The essentials to making sure the cables you use are great!
A good cable is designed and manufactured to exacting specifications and performance standards. Independent third-party product approval and certification, by organisations such as the British Approvals Service for Cables (BASEC), acts to add value to verify compliance. There are, however, many potential risks impacting the product as it is passed through the supply chain which should be considered to ensure great cables are installed into an end application.
Designing and manufacturing a cable product to meet the standard’s requirements is important to ensuring a quality product is produced. The quality of a cable product must also be maintained during the delivery and installation processes; which essentially relies on effective partnerships, careful management, understanding of best practice and strong quality control measures throughout the supply chain. The responsibility of maintaining the levels of cable quality from the moment it leaves the factory ultimately falls to those distributing and installing it.
It is vital to meet the required levels of quality and safety throughout the whole process, from design, manufacture, production, delivery, handling, site-storage and installation, to ensure that the end user of a cable product will be able to live and work within a safe environment. Installing quality cable products that have been properly managed throughout the supply chain processes reduces the chances of future repair work being required or having to undergo replacements. This in turn means less downtime due to factors such system failure, a reduction in overall maintenance costs and out of pocket running costs still incurred if power or plan is required to go offline.
As cable quality is a partnership and requires a shared understanding between specifiers, manufacturers, distributors and installers, each party has a key role to play in delivering a product that is fit for purpose to the end user. This article highlights the importance of ensuring quality is top of mind and a responsibility of all stakeholders, which is essential to making cables great.
An important part of the project is specification and the decisions made by the specifier are crucial, as this has an impact on the design and performance of the cable product once in operation.
Specifiers will design end applications and will need a cable to be compatible with the output or performance needs, so keeping safety in mind at all times is vital. As part of the cable design specification, considerations are also made for the size and construction of the cable, as well as factors such as metallic screen CSA, armour type, outer sheath type, UV resistance, oil or hydrocarbons resistance, and fire-safety performance, which may be required to match the application operating conditions or as additional protective measures.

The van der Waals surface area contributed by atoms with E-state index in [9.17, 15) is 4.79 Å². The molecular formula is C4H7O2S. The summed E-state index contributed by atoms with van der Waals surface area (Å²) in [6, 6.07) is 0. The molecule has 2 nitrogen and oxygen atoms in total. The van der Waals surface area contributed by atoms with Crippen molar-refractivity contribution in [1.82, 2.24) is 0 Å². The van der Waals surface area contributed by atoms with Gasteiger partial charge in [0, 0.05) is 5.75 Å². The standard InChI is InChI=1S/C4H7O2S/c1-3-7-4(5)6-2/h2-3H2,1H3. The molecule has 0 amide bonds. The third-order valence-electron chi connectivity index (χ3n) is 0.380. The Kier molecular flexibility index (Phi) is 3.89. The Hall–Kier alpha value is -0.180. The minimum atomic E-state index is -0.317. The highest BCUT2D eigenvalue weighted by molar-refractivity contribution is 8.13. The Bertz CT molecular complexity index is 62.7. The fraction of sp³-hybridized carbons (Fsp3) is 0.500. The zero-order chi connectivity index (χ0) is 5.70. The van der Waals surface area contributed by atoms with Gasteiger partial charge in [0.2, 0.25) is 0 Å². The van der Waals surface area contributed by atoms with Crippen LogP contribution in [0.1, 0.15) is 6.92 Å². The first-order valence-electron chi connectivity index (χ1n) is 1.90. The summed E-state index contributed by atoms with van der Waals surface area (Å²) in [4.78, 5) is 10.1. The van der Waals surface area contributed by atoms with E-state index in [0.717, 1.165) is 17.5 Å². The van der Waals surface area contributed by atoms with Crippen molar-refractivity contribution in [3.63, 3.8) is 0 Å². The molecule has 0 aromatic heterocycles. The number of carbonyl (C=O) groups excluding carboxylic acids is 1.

There are several aspects that could prove to be a risk following installation if non-compliant cable is used. Examples of these include the increased risk of fire and mechanical and electrical risks. These could result in sparking and short circuits, as well as other problems resulting if the materials used in the cable sheath deteriorates or cracks as a direct output of the conditions within which the cable needs to function. There are also many potential cost risks associated with not specifying cable that has been third party approved, for instance complete cable replacement may be required which is both expensive and time consuming.
Manufacturing is implemented after cable design specification. Once the required performance in terms of quality and safety has been outlined and understood, cable manufacturers will work to produce the cable.
The design stage is especially important for producing a quality cable product, as it also provides the blueprint guide for the on-going manufacture of that specific cable. Material types and quantities are selected at this stage, which will have a direct impact on the quality and performance of the cable product. Third party cable assessment comes in to play at the production stage of the cable, as detailed initial compliance and ongoing surveillance testing will be undertaken to ensure consistent conformity to the standards.
Some cable designs, however, do not have any referenceable standards so a base level of quality cannot be achieved in line with industry requirements and also during the manufacture, which is comparable with other products. If we take for example the ranges of YY SY and CY cables, commonly referred to as control cables, these cables fall within this criterion. Product certification of control cables is a testing programme which has recently been designed by BASEC, to help support the industry with common faults and address the inability to find three identical products in the market. BASEC is working with control cable manufacturers to deliver the first approvals and drive consistent levels of quality through standardisation, which in turn should also work to improve product safety.